Abstract: In this talk, I integrate cognitive sociolinguistic corpus approaches to semantic variation (Glynn 2014) with cognitive discourse analytic and linguistic anthropological approaches to ideology (Hart 2014, Hill 2008), uncovering differences in construal of the word racist by two ideologically opposed groups of tweeters. This work differs from traditional studies of polysemy, in that different uses of racist are not necessarily conceptually autonomous senses in one person’s mind, but presuppose oppositional perspectives on race and society between different groups of people. In two corpus studies, I examine tweets from two groups of tweeters, those who self-identify with “blacklivesmatter” vs those who identify with “MAGA,” investigating the distributional patterns associated with different uses of racist by these groups. Building on insights from linguistic anthropology about competing conceptualizations of racism in US society, specifically the “folk theory” of white racism vs critical perspectives on racism (Hill 2008, Hodges 2016), I uncover areas where these conceptualizations are apparent in variation at the syntax-semantics interface. BLM and MAGA tweeters often modify different kinds of entities with the word racist and use different grammatical constructions with the word whose semantic frames presuppose ideologically conflicting beliefs about racism. This emphasis on ideological distinction expands upon traditional notions of polysemy, by demonstrating that some variation in meaning is perspectival and intersubjective, evident in contested usage.


Friday, November 11, 2022, 12:45-2 pm Eastern Time

Speaker: Sacha Altay, Reuters Institute for the Study of Journalism, University of Oxford

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Bio: Sacha Altay holds a PhD in Experimental Psychology and currently works on misinformation and (mis)trust as a postdoctoral research fellow at the University of Oxford.

Title: Misinformation on Misinformation

Abstract: Alarmist narratives about online misinformation continue to gain traction despite evidence that its prevalence and impact are overstated. Drawing on research examining the use of big data in social science and reception studies, we identify six misconceptions about misinformation and explore the conceptual and methodological challenges they raise. The first set of

misconceptions concerns theprevalence and circulation of misinformation. First, scientists focus on social media because it is methodologically convenient, but misinformation is not just a social media problem. Second, the internet is not rife with misinformation or news, but with memes and entertaining content. Third, falsehoods do not spread faster than the truth; how we define (mis)information influences our results and their practical implications. The second set of misconceptions concerns the impact and the reception of misinformation. Fourth, people do not believe everything they see on the internet: sheer volume of engagement should not be conflated with belief. Fifth, people are more likely to be uninformed than misinformed; surveys overestimate misperceptions and say little about the causal influence of misinformation. Sixth, the influence of misinformation on people’s behavior is overblown as misinformation often ‘preaches to the choir’. To appropriately understand and fight misinformation, future research needs to address these challenges.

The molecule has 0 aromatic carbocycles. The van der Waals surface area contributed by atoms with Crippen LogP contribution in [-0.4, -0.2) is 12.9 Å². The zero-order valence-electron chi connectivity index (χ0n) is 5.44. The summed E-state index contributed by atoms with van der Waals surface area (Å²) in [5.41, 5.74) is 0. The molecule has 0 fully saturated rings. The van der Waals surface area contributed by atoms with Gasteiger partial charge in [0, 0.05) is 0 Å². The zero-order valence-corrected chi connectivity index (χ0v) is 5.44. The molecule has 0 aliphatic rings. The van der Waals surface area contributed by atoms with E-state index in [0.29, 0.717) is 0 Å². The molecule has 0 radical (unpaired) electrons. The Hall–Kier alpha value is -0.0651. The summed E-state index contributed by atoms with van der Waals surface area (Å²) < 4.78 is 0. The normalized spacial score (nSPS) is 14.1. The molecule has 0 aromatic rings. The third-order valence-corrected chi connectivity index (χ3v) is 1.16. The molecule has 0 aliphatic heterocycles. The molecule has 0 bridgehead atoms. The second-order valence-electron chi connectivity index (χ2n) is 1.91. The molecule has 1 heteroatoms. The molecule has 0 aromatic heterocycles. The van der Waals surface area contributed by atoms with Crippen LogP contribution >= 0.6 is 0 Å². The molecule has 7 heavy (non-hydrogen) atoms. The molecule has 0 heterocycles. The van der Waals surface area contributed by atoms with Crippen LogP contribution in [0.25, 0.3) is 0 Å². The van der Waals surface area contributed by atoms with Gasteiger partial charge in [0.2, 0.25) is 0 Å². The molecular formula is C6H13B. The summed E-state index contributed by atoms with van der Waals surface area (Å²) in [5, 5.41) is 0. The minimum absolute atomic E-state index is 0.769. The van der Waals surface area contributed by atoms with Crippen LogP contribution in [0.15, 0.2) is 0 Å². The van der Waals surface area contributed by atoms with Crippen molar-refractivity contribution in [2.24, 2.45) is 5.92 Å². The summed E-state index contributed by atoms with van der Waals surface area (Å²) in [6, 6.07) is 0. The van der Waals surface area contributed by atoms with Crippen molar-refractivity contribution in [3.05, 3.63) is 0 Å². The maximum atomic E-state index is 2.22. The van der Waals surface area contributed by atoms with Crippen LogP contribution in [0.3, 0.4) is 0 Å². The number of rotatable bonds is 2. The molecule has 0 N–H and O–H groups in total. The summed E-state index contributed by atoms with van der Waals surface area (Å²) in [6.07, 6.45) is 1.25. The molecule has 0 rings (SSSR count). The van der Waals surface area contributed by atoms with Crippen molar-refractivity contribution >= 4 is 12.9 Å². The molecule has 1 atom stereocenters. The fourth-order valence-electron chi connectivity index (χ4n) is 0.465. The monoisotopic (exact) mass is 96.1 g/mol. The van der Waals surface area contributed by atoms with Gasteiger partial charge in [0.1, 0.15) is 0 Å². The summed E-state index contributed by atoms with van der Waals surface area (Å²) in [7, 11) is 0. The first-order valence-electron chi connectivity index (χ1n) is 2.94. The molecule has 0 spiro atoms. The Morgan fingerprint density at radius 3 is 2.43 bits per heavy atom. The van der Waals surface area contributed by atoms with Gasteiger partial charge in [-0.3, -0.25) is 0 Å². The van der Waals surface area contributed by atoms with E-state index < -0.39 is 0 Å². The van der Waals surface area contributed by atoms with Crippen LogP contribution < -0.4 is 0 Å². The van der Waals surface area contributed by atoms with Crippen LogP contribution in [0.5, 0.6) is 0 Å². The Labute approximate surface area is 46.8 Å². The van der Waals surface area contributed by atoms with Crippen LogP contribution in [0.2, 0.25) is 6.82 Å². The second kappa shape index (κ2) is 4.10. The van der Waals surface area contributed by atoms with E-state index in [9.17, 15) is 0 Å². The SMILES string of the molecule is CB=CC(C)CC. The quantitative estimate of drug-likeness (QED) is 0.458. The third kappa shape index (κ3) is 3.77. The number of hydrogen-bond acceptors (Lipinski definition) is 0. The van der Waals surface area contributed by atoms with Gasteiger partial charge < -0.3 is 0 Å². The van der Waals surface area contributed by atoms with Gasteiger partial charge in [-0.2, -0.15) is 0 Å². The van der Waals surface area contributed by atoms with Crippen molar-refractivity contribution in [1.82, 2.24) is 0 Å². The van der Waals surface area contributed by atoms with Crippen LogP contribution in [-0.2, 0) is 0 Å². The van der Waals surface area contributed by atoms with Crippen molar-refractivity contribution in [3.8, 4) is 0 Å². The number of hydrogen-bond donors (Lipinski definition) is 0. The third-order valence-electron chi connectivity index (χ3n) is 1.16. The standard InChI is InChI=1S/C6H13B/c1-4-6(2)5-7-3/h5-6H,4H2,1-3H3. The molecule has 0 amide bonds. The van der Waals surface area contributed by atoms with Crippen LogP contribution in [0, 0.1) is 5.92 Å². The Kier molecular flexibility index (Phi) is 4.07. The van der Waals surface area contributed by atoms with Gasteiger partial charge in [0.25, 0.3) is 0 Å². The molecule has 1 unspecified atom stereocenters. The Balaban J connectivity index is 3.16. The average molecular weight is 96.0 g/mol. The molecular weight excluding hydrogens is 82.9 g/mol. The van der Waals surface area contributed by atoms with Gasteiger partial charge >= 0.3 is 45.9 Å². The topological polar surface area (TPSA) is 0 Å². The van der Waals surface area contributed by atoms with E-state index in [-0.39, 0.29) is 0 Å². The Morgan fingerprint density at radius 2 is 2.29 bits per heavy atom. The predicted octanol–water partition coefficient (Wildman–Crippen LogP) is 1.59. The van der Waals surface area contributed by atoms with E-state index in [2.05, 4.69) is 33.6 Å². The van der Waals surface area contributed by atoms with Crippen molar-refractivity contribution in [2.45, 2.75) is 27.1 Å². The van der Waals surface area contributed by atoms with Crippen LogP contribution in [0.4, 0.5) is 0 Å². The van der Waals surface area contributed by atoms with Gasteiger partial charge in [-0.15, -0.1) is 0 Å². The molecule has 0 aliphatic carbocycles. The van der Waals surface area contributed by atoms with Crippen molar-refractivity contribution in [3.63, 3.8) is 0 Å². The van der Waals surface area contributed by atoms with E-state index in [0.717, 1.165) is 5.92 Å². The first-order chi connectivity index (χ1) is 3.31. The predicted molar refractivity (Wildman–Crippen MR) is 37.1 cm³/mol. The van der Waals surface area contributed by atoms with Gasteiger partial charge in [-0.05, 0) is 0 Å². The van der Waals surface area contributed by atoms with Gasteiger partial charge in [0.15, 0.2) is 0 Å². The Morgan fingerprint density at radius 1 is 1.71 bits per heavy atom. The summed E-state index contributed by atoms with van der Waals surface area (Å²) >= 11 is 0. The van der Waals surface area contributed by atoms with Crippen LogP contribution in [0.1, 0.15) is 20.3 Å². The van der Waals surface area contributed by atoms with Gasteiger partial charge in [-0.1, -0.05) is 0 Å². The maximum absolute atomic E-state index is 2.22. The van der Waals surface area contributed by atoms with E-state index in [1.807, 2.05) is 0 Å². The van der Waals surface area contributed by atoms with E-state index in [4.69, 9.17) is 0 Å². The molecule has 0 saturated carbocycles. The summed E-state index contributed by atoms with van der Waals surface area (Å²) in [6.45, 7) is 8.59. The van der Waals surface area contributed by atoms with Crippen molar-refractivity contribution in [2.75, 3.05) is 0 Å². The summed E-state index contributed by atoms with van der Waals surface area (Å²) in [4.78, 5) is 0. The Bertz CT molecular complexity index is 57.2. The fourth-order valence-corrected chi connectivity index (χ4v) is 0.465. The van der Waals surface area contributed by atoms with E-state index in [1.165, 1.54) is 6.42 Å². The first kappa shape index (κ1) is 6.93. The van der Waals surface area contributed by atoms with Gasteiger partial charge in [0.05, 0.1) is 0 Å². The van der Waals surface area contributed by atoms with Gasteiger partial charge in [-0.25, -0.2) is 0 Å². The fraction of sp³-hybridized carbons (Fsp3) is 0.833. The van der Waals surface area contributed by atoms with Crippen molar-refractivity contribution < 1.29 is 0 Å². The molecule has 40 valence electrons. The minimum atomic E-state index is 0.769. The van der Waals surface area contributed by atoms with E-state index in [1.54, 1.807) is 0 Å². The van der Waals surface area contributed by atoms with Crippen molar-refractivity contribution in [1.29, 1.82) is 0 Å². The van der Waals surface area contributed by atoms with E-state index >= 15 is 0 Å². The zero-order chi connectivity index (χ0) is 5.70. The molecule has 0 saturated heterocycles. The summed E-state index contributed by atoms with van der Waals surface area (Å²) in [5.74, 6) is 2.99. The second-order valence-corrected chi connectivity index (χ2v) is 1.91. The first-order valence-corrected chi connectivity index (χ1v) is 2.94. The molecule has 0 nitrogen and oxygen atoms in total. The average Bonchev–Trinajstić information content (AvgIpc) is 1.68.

Friday, December 2, 2022, 12:45-2 pm Eastern Time

Speaker: Jeremy Grant, Department of Clinical & Health Psychology at the University of Florida

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Bio: Jeremy Grant, Ph.D., is a post-doctoral fellow in the Department of Clinical & Health Psychology at the University of Florida. His research focuses on modifiable risk factors of cognitive decline (cognitive reserve/resilience, aerobic exercise, metabolic syndrome) and promoting healthy cognitive aging among individuals with neurodegenerative disorders, particularly among historically marginalized groups. He obtained his B.S. in Biology from Andrews University in 2013, followed by an M.Sc. in Neuroscience at Carleton University in 2016. He completed his Ph.D. in Clinical Psychology at Wayne State University in 2022, where his research examined psychosocial predictors of health outcomes among individuals with multiple sclerosis. As a clinician, he specializes in conducting neuropsychological assessments for individuals with various neurological disorders and providing multicomponent interventions for older adults with mild cognitive impairment.

Title: Proxies of Cognitive Reserve in Multiple Sclerosis

Abstract: The theory of cognitive reserve is often invoked to explain why some people with multiple sclerosis (MS) exhibit better cognitive performance than expected for their level of disease progression. The most commonly used proxy of cognitive reserve is years of education; however, few studies have examined how cognitively enriching activities outside of formal education contribute to cognitive reserve. Furthermore, education quality often provides a better estimate of cognitive reserve than education quantity, particularly among systematically marginalized groups in the United States. This study examined three proxies of reserve—years of education, education quality, and cognitive enrichment—and the extent to which their relationship with cognitive performance differs based on race in a sample of 82 adults with multiple sclerosis. The findings indicate that cognitive reserve can indeed be built through multiple routes, but with a threshold. Among individuals with high education quality, engaging in cognitively enriching activities may not provide any additional protection from cognitive decline. However, among individuals with low education quality, cognitive enrichment can be a vital source of reserve, capable of providing a similar level of protection as observed among individuals with high education quality. Furthermore, the protective effects of cognitive reserve differed by race. Among the Black participants, cognitive enrichment and education quality moderated the relationship between disease progression and cognitive performance. However, among the White participants, cognitive enrichment did not provide additional protection beyond the buffering effect of education quality.